I think we also need to add in the wellbeing of people who have to deal with those machines, and the endless cycle of waste that leads companies to make a shop interior and then destroy it three months later and install a different one. The demand for ‘better, bigger, newer’ drives this and we do it -partly- at the expense of people and the environment in our countries and worldwide.

        1. Again you have to factor in total process costs. Time costs money. The time a skilled carpenter takes to ensure they use all the materials might cost more than the materials themselves. Don’t forget waste wood can be sold to be used in making chipboard and other things to offset the cost.

          If we have machines to do the job we don’t need that skill so much. Skilled horse buggy wheel makers aren’t needed very much anymore. So little economic loss for an obsolete skill. But we do need skilled machine operators and programmers. Change is part of progress.

          I think you will find modern machine filled woodshops are safer than older ones. It is easier to vacuum dust from one big enclosed machine than lots of small ones.

          If we make the same things with less time, energy and cost it is hard to see how that is at the expense of the environment.

    2. ‘modern energy access’ has a somewhat technical definition. ‘Modern energy’ includes electricity, LPG or biogas for cooking, and excludes traditional fuels such as wood or dung. It’s also based on the household level, which they’ve then divided here, and there are different amounts for rural and urban households. It’s explained here if you want to get into the nuts and bolts of it:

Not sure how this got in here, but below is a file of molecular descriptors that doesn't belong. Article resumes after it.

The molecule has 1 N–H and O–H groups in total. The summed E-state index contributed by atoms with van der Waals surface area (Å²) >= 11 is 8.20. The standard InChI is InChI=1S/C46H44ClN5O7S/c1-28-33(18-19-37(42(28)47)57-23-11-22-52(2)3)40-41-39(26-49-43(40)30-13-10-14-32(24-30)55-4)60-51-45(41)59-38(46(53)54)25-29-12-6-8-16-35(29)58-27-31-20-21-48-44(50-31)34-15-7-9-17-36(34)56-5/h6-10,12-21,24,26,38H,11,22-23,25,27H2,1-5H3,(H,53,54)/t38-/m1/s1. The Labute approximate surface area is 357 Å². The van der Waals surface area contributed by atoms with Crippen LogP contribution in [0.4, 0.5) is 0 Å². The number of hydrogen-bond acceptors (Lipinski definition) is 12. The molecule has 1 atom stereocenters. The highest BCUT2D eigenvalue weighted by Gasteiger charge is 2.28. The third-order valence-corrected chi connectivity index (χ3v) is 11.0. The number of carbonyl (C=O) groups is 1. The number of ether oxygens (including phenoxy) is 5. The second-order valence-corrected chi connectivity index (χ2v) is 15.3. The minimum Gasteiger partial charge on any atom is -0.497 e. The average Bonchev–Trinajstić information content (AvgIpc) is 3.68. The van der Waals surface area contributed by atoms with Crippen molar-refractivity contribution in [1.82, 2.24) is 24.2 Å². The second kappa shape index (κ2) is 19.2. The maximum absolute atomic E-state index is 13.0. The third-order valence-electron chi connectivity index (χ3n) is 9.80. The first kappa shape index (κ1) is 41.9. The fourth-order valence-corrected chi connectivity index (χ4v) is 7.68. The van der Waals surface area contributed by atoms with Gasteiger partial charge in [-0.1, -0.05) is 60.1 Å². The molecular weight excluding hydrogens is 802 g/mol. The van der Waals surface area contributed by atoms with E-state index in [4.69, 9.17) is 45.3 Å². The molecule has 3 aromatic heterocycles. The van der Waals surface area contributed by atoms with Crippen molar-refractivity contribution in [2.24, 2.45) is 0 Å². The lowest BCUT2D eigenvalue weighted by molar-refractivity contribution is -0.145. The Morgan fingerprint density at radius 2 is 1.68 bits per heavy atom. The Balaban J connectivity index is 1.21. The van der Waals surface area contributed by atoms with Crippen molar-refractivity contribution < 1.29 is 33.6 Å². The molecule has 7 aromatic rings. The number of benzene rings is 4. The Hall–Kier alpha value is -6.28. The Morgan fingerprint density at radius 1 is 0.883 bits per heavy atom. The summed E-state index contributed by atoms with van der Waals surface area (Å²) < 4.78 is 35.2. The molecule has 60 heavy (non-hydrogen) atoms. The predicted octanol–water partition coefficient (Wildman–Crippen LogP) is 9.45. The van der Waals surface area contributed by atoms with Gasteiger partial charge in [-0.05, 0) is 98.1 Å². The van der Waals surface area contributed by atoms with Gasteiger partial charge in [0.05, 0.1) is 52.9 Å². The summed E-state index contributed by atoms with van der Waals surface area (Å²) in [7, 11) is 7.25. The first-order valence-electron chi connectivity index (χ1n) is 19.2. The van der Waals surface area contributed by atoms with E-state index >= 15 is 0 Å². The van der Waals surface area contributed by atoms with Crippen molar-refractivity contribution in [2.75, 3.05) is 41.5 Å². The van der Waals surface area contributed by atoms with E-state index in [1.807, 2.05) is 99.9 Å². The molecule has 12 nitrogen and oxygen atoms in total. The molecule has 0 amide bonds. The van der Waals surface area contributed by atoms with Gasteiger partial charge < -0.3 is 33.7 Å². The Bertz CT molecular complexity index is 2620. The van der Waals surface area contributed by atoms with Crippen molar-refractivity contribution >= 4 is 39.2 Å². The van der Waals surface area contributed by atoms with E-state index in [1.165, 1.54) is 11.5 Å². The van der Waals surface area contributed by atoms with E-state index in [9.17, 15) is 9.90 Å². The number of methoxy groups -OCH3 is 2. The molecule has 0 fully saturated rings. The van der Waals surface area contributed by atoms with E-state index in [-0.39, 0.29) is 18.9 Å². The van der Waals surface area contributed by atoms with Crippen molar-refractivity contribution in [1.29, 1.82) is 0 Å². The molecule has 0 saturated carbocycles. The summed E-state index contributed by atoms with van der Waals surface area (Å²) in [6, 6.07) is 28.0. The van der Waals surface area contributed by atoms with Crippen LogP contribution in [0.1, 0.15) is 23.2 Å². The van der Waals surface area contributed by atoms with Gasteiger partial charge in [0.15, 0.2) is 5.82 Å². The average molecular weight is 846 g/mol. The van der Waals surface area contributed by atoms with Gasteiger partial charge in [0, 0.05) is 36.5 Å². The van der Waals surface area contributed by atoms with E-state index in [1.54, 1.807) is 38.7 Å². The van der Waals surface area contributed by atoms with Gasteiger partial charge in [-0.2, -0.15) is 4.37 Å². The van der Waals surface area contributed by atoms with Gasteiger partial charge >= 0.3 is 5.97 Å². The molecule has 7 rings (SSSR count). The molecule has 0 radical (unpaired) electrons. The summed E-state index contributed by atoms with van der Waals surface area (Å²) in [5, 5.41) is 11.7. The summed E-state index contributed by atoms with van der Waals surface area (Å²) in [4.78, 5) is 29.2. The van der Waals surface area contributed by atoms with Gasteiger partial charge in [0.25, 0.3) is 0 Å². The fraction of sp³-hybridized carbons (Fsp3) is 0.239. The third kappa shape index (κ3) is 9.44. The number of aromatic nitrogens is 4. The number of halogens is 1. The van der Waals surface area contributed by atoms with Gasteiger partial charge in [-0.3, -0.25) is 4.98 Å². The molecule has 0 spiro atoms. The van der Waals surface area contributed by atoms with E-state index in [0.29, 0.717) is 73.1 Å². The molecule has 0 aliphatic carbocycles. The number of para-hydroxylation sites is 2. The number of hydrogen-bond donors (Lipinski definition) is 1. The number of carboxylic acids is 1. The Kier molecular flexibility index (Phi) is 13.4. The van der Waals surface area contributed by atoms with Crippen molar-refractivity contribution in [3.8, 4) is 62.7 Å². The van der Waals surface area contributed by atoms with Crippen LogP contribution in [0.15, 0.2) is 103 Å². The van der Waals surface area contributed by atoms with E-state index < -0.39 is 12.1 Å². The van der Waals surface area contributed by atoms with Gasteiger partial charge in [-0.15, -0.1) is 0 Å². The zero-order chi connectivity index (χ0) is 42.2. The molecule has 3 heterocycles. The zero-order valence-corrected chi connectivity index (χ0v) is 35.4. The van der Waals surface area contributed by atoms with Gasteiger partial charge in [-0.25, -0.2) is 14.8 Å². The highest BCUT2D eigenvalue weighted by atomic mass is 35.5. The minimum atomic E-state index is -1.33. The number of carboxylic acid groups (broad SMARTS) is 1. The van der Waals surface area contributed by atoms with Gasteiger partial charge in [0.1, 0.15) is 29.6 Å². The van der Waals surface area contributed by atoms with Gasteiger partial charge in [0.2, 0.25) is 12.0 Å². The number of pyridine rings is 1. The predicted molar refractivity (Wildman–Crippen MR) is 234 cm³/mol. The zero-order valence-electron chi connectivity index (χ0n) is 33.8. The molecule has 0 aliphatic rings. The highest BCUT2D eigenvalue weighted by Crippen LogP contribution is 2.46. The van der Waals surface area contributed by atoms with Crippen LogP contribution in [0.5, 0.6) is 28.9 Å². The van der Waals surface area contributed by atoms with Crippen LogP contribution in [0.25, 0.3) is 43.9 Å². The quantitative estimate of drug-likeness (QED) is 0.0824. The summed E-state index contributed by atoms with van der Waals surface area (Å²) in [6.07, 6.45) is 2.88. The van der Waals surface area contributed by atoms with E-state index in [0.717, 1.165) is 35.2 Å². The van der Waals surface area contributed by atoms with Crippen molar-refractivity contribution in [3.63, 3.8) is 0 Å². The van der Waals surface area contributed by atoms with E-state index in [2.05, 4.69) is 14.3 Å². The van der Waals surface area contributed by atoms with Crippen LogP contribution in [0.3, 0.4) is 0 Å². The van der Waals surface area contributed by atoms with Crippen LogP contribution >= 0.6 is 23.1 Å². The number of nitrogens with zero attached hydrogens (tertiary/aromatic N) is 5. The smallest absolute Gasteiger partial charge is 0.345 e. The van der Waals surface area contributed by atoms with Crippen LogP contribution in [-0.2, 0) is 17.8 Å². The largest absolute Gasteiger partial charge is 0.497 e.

I agree with DevonChap, if the larger tools are more efficient and are doing more work per unit of energy, I wouldn’t worry too much about the raw amounts of energy used. If you have large machines running constantly but that aren’t being used well, then you’ve got a waste energy problem.

      1. Unfortunately there is a vast wastage in carpentry with machines like this because about half the energy we use in the industry, is take up by the massive vacum systems needed to avoid all carpenters dying of cancer at 50 from breathing in all that sawdust. It’s also catch 22 because the system needs more energy when it shuts down than when it is running.

        I understand that the bigger companies do get economies of scale from this, In these very odd times of cheap energy, the extra 50% doesn’t malkea massive dent in the finances of a company, but as energy becomes more epensive it will change.

        I still feel that misses the point of losing the skill base and the wellbieng of doing meaningful work.

  3. I love it when you put these kinds of things in front of my eyes…

    It is not about the number of people we have in the world it is about how much they consume – this is another important example. In my global awareness presentations we hear so often ‘we need to stop African’s having so many children!’. I want to hear ‘we need to consume less so the world can have access and share the basic resources in life!’

    Another graph and article I will keep in the memory bank and share with my audiences, thank you.

    1. You should look at the rest of the post at the Center for Global Development link above – there are six other graphics in the post. One of them in particular, about a fridge, is really eye-opening. I was going to post it another time.